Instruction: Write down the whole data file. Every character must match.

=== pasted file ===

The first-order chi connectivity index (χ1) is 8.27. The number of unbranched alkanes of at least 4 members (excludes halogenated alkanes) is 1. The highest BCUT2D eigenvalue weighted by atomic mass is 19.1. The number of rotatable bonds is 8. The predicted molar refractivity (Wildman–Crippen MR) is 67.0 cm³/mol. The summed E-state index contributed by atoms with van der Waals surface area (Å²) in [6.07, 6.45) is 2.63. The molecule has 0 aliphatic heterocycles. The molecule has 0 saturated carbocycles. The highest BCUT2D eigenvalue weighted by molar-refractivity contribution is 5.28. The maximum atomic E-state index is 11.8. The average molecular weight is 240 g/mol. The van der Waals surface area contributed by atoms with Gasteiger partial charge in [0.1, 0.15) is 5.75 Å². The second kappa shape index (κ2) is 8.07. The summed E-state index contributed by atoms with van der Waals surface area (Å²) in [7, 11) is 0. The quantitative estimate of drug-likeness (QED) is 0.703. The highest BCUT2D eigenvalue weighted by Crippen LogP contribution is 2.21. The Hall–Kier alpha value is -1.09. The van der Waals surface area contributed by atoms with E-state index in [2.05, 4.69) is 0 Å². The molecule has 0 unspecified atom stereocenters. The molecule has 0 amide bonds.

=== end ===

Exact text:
The first-order chi connectivity index (χ1) is 8.27. The number of unbranched alkanes of at least 4 members (excludes halogenated alkanes) is 1. The highest BCUT2D eigenvalue weighted by atomic mass is 19.1. The number of rotatable bonds is 8. The predicted molar refractivity (Wildman–Crippen MR) is 67.0 cm³/mol. The summed E-state index contributed by atoms with van der Waals surface area (Å²) in [6.07, 6.45) is 2.63. The molecule has 0 aliphatic heterocycles. The molecule has 0 saturated carbocycles. The highest BCUT2D eigenvalue weighted by molar-refractivity contribution is 5.28. The maximum atomic E-state index is 11.8. The average molecular weight is 240 g/mol. The van der Waals surface area contributed by atoms with Gasteiger partial charge in [0.1, 0.15) is 5.75 Å². The second kappa shape index (κ2) is 8.07. The summed E-state index contributed by atoms with van der Waals surface area (Å²) in [7, 11) is 0. The quantitative estimate of drug-likeness (QED) is 0.703. The highest BCUT2D eigenvalue weighted by Crippen LogP contribution is 2.21. The Hall–Kier alpha value is -1.09. The van der Waals surface area contributed by atoms with E-state index in [2.05, 4.69) is 0 Å². The molecule has 0 unspecified atom stereocenters. The molecule has 0 amide bonds.